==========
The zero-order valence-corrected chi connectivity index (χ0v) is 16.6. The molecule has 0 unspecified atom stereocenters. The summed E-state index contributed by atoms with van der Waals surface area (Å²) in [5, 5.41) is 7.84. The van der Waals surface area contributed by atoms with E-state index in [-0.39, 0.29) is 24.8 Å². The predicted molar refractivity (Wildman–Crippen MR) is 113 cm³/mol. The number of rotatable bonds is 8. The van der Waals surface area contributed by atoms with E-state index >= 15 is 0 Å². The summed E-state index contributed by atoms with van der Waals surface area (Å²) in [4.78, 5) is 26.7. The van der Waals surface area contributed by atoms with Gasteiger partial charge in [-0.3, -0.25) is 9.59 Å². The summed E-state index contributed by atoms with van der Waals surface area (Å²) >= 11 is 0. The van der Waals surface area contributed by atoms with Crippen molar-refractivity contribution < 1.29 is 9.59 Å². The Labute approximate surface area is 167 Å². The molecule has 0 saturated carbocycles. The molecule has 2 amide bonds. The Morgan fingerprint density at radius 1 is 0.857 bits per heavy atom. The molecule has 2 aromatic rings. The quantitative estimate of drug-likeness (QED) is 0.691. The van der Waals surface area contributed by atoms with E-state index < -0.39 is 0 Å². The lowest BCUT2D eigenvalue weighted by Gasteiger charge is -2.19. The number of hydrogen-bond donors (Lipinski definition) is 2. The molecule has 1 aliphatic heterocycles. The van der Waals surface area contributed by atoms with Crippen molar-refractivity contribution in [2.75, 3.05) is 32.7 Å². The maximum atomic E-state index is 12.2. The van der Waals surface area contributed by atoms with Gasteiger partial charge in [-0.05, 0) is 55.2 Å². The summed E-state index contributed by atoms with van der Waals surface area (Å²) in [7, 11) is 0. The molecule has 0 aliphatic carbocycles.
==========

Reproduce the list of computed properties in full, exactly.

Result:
The zero-order valence-corrected chi connectivity index (χ0v) is 16.6. The molecule has 0 unspecified atom stereocenters. The summed E-state index contributed by atoms with van der Waals surface area (Å²) in [5, 5.41) is 7.84. The van der Waals surface area contributed by atoms with E-state index in [-0.39, 0.29) is 24.8 Å². The predicted molar refractivity (Wildman–Crippen MR) is 113 cm³/mol. The number of rotatable bonds is 8. The van der Waals surface area contributed by atoms with E-state index >= 15 is 0 Å². The summed E-state index contributed by atoms with van der Waals surface area (Å²) in [4.78, 5) is 26.7. The van der Waals surface area contributed by atoms with Gasteiger partial charge in [-0.3, -0.25) is 9.59 Å². The summed E-state index contributed by atoms with van der Waals surface area (Å²) >= 11 is 0. The van der Waals surface area contributed by atoms with Crippen molar-refractivity contribution < 1.29 is 9.59 Å². The Labute approximate surface area is 167 Å². The molecule has 0 saturated carbocycles. The molecule has 2 amide bonds. The Morgan fingerprint density at radius 1 is 0.857 bits per heavy atom. The molecule has 2 aromatic rings. The quantitative estimate of drug-likeness (QED) is 0.691. The van der Waals surface area contributed by atoms with E-state index < -0.39 is 0 Å². The lowest BCUT2D eigenvalue weighted by Gasteiger charge is -2.19. The number of hydrogen-bond donors (Lipinski definition) is 2. The molecule has 1 aliphatic heterocycles. The van der Waals surface area contributed by atoms with Crippen molar-refractivity contribution in [2.75, 3.05) is 32.7 Å². The maximum atomic E-state index is 12.2. The van der Waals surface area contributed by atoms with Gasteiger partial charge in [-0.05, 0) is 55.2 Å². The summed E-state index contributed by atoms with van der Waals surface area (Å²) in [7, 11) is 0. The molecule has 0 aliphatic carbocycles.